Azure AD Consent For Zoom App Not Applying

This is a issue where you enabled Admin Approved Consent in Azure AD (as you should) and you require apps that have high data access rights to be approved. The Zoom add-in/desktop app falls into this category as it requires write access to your calendar and your contacts in Exchange Online.

But if you set up admin consent requests in Azure AD you may find this breaks – the user requests consent calendar and contact access via the Zoom profile page (, chooses Office 365 and gets the following prompt.

End user consent form for Zoom application

The admin gets a request for approval email (as consent requested permissions are high [write calendar and write contacts]) and then once approved the user gets an email telling them so.

So the user goes back to the Zoom profile and tries again – and they get the same option as above. Though the admin has approved the app, it appears the user keeps asking for the admin to approve it.

The fix for this is in the Zoom admin Account Settings pages at and then scrolling down a long way to the “Calendar and Contacts” section (just search the page for 365 to find this bit).

Here you need to disable the option where users are asked to request consent. As in Azure AD you have set “admin grants consent”, you need to match this setting in the Zoom admin pages. This setting is as follows:

Zoom options on who requests consent and the O365 OAuth 2.0 option

Ensure the option highlighted matches your Azure AD consent settings – that means, as admin approval is recommended in Azure AD this setting in Zoom should be turned off (user does not request consent).

Other useful options you can set when you are here are to force the user to only consent for Office 365 (remove Google and Exchange Server options). Obviously if you have users mailboxes on either of these platforms and O365 you would not set the lock to the right as shown below:

Select your mail platform and lock consent options to that platform only

This hides this option from the user when they go to choose consent:

Which service to access in Zoom – this option can be locked to the only service you need

Once the platform is locked, the users experience removes the above page and shows the following in their Zoom profile:

Zoom profile and calendar access limited to a single platform

Then finally, you can enable the “Enforce OAuth 2.0 option” for Office 365, which is the last option in this section. This stops the user consenting via a legacy method that uses EWS and requires more than necessary permissions. By disabling this option you reduce the end user choices during calendar consent – that is the user chooses to consent and it is done, otherwise the user is presented with more steps than might be useful!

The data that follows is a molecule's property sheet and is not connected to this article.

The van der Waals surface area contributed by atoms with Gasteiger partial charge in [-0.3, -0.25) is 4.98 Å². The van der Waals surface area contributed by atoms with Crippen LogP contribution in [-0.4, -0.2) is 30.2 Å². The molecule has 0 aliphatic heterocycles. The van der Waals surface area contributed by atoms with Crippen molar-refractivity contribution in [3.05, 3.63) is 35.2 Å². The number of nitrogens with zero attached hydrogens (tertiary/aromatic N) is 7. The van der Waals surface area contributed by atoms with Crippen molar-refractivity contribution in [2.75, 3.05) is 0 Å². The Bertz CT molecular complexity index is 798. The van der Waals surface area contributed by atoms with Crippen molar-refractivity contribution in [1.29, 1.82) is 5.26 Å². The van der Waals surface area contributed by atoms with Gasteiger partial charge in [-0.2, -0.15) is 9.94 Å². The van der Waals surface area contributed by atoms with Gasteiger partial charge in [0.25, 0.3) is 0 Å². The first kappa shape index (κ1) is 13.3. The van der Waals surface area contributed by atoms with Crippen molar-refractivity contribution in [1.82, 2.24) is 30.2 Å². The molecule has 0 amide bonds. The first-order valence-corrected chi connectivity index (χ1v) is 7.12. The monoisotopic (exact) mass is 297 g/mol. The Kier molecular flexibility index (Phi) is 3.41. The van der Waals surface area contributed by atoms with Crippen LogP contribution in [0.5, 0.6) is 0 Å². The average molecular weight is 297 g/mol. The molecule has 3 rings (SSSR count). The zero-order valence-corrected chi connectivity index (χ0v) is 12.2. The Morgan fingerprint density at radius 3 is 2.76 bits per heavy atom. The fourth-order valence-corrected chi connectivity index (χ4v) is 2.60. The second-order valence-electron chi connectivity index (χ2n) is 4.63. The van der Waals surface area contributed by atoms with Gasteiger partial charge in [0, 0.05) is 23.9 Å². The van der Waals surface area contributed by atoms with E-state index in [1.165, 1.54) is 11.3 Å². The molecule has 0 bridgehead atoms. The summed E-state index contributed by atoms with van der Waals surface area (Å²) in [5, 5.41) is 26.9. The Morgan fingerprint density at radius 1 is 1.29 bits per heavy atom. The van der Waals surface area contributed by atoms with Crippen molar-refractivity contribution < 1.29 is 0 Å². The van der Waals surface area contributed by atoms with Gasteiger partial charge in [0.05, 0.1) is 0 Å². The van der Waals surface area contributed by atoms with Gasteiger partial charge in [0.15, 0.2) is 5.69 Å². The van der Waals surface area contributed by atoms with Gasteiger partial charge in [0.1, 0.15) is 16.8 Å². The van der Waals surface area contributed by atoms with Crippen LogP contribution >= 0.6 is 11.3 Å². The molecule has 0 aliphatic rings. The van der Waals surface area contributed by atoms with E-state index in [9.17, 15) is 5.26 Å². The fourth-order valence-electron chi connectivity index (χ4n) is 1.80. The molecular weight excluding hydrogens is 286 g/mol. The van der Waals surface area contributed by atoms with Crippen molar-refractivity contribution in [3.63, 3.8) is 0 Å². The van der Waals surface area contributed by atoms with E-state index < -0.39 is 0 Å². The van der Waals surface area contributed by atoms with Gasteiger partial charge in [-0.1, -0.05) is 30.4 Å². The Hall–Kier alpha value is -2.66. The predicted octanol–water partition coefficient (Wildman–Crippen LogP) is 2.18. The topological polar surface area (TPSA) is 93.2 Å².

Here are my recommended settings for Zoom consent if using Exchange Server or Exchange Server and other providers (i.e. Exchange Hybrid with mailboxes in both Exchange Server and Exchange Online) as described above:

My recommended settings
  1. Choose your service provider. If using Exchange Server (or Exchange Server and one or more of the other options), set Exchange Server as the default so that the EWS URL is visible and enter this value of your EWS ExternalURL from Exchange Server. If you set the other providers as the default the EWS URL is blank and the user will need to enter it if they select Exchange Server during their consent steps.
  2. Lock this option if using only one provider.
  3. Turn this off and ensure you require Admin Consent (Microsoft default to this since the end of 2020).
  4. Set Office 365 consent to OAuth 2.0 to turn off the EWS option for Exchange Online. This setting does not affect your Exchange Server EWS URL mentioned above.

My recommendations for a company using Office 365 are as shown below:

Office 365 set as the only option and allowing Zoom to read/write Calendar and Contacts in the users mailbox
Consent options off and OAuth enforced

Photo by Julia M Cameron from Pexels


  1. Thank you for this! I was banging my head against the wall trying to get this to work and Zoom Support wasn’t much help. I had that “Consent on Behalf of the Entire Account” setting turned on because it logically seemed like exactly what I was trying to do. Turning it off solved my issue.

  2. Be advised, Zoom has made changes to this setting. You will need to enable this setting for Zoom to send a “login” command. Otherwise, the setting will send Azure a consent command. If your Azure environment restricts standard users from consenting to Enterprise Application, the consent command will prompt standard users to ask an admin to consent.

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